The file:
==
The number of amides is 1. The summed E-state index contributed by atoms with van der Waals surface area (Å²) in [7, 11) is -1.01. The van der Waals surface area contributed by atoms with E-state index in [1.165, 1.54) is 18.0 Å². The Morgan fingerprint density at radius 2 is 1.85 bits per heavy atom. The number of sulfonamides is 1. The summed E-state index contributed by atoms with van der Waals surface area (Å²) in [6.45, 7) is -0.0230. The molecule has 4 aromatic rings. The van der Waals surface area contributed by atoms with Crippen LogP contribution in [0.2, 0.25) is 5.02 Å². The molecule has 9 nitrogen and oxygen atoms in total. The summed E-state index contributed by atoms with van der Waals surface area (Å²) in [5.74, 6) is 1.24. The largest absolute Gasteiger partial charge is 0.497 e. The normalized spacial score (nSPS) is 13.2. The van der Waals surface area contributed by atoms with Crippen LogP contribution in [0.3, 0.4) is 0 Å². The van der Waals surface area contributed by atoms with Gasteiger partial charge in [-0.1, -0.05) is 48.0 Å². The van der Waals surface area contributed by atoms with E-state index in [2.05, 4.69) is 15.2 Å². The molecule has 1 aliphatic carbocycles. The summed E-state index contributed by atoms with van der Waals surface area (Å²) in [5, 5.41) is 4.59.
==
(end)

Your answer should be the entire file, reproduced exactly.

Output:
The number of amides is 1. The summed E-state index contributed by atoms with van der Waals surface area (Å²) in [7, 11) is -1.01. The van der Waals surface area contributed by atoms with E-state index in [1.165, 1.54) is 18.0 Å². The Morgan fingerprint density at radius 2 is 1.85 bits per heavy atom. The number of sulfonamides is 1. The summed E-state index contributed by atoms with van der Waals surface area (Å²) in [6.45, 7) is -0.0230. The molecule has 4 aromatic rings. The van der Waals surface area contributed by atoms with Crippen LogP contribution in [0.2, 0.25) is 5.02 Å². The molecule has 9 nitrogen and oxygen atoms in total. The summed E-state index contributed by atoms with van der Waals surface area (Å²) in [5.74, 6) is 1.24. The largest absolute Gasteiger partial charge is 0.497 e. The normalized spacial score (nSPS) is 13.2. The van der Waals surface area contributed by atoms with Crippen LogP contribution in [0.3, 0.4) is 0 Å². The van der Waals surface area contributed by atoms with Gasteiger partial charge in [-0.1, -0.05) is 48.0 Å². The van der Waals surface area contributed by atoms with E-state index in [2.05, 4.69) is 15.2 Å². The molecule has 1 aliphatic carbocycles. The summed E-state index contributed by atoms with van der Waals surface area (Å²) in [5, 5.41) is 4.59.